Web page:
As I sat this morning finally reading their responses, about a month after they filled them out, I made some notes.  I jotted down some of the things they liked.  I jotted down what they wished they had learned.  I made notes on things they felt would have helped them grow more.  I even wrote down some quotes that I didn’t put in this post. And, I have to admit, reading their words about how much they enjoy the TAB studio/pedagogy really helps to solidify that I made the right decision when I made the switch.  I’ve been TAB for several years, and I rarely doubt the decision to go ther, but it is still nice to hear from those that it truly affects that it was a good thing.

I am glad that I waited a month to read the responses.  Enough time has passed that my mind is fresh, but it hasn’t been so long that I can no longer hear the voices of my students in their responses.  This list will help me when I go in about a month to work out things for next year’s classes.  I can know what is missing, and what not to change.  Now, I don’t agree with everything they said.  I know some kids didn’t like writing about the artists we learned about and some didn’t like the computer stuff; that I won’t change because I do think it is important for their artistic growth…they just don’t see it at the moment.  But, I was surprised by how many liked learning about current artists and how many actually liked the drawing tests.

I have been doing surveys for as long as I have been teaching, but I think this year’s surveys were the most informative.  I think I finally asked the right questions and got responses that will be able to help me create a better studio and learning experience for my students.

“Most people just take art because they need a year of fine art and honestly that’s why I took art, but as the year went on I started to really love this class and making artworks.  I can’t wait to have art again next year!!”

 

 

 

 

 

2016-17 Year in Review

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It’s that time.  Another school year has come to an end.  And, in honor of me finishing out my 10th year, I will count down the 10 biggest things that happened this year.   Not everything that happened this year was good.  In fact, it was kind of a crappy year.  But, I did learn a lot and made some great relationships with me students.  So, without anymore drivel from me, let’s do this.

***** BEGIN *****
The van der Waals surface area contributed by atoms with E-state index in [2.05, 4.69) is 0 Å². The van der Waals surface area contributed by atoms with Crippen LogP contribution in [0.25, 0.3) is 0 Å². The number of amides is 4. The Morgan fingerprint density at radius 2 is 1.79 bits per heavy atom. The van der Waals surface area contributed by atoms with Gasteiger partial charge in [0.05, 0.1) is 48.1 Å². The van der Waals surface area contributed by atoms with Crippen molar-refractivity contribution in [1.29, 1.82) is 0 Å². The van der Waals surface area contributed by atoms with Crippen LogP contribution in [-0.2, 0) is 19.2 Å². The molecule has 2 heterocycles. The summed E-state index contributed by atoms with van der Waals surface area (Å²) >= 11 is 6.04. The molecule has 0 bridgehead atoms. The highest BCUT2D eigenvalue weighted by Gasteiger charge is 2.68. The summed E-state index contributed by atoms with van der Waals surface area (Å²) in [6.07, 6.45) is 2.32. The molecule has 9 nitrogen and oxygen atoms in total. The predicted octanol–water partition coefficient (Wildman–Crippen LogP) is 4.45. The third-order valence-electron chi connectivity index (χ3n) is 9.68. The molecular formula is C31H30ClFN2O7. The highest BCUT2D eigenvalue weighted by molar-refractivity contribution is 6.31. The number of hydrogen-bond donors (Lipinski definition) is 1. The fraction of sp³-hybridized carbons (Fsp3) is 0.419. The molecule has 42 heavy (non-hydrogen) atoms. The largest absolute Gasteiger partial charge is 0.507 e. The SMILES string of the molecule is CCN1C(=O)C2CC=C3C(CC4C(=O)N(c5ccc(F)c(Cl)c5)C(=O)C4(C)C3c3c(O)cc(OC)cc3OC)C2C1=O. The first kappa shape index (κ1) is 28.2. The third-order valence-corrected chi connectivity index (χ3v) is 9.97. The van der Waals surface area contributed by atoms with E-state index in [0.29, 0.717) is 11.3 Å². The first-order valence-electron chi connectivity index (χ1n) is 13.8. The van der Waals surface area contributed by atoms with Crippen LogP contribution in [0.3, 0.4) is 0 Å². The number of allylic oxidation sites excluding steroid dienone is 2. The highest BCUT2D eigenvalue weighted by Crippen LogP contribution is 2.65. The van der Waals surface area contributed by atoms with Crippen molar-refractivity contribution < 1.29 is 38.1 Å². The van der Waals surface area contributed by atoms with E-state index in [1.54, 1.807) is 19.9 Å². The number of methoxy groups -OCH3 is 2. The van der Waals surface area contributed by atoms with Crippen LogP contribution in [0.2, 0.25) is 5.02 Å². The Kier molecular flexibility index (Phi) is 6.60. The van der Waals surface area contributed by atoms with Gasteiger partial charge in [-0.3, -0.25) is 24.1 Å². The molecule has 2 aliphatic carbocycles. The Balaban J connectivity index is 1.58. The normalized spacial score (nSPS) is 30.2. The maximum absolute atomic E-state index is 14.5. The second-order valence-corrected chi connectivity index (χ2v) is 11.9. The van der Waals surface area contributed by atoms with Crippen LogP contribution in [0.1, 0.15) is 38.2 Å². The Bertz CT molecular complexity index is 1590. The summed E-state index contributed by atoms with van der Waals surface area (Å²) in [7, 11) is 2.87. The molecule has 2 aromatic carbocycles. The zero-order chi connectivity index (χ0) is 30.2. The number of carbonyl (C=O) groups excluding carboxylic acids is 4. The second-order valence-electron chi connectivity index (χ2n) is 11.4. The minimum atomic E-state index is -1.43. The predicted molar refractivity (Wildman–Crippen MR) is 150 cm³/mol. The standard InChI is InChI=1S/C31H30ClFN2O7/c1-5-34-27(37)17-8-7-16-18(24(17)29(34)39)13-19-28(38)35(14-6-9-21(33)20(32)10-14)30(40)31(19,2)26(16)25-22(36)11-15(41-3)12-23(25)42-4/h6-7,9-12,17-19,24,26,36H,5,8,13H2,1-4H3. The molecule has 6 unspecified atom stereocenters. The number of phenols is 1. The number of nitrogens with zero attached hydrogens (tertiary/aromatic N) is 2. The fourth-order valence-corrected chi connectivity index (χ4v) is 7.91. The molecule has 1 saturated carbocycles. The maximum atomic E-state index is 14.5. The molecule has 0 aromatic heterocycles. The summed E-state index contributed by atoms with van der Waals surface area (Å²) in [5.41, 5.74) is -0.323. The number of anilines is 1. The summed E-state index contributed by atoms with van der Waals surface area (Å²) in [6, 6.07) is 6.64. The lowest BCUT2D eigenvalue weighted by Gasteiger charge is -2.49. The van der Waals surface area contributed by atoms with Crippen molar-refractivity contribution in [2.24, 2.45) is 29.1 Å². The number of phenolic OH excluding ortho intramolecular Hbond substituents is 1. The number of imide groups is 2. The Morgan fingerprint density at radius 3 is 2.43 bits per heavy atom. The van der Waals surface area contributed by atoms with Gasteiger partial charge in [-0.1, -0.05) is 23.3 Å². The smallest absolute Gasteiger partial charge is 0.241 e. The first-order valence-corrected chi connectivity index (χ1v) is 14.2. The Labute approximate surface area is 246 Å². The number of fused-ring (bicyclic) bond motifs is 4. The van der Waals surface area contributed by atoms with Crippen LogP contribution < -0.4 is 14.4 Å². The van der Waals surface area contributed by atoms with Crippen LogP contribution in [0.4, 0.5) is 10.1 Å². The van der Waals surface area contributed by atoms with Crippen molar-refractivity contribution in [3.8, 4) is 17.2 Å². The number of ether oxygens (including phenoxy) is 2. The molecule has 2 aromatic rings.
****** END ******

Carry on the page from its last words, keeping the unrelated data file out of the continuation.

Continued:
10. UNITY:  I will admit, I saw the Unity Project video on Facebook, and I was in.  I emailed my principal and he was all in.  I created a gofundme project for it and through the kindness of others, the project was funded quickly and I was able to go shopping for materials.  It was a great way to kick off the year.  I had so much support from other teachers and our student body.  While there was a few hiccups along the way (one being when a students thought he could climb on a pvc pole and he broke it), in the end, it was an amazing installation.

9. THE PURPLE HOODIE: I had a tough student this year.  He was hard to reach.  He didn’t talk much, and he often had his purple hoodie pulled up over his head.  I started the year off by giving him some space, and by asking his monitor teacher for some strategies with him.  It took a while, but we built a relationship.  He spent much of his time during his class in my office, but he would do the work I asked him to do.  And believe me, he did not like making or talking about art.  After a while, he would come in during lunch to hang out and chat.  He did this at other times as well.  We built a relationship where I could be honest with him and give him a fair dose of snark and it was all okay.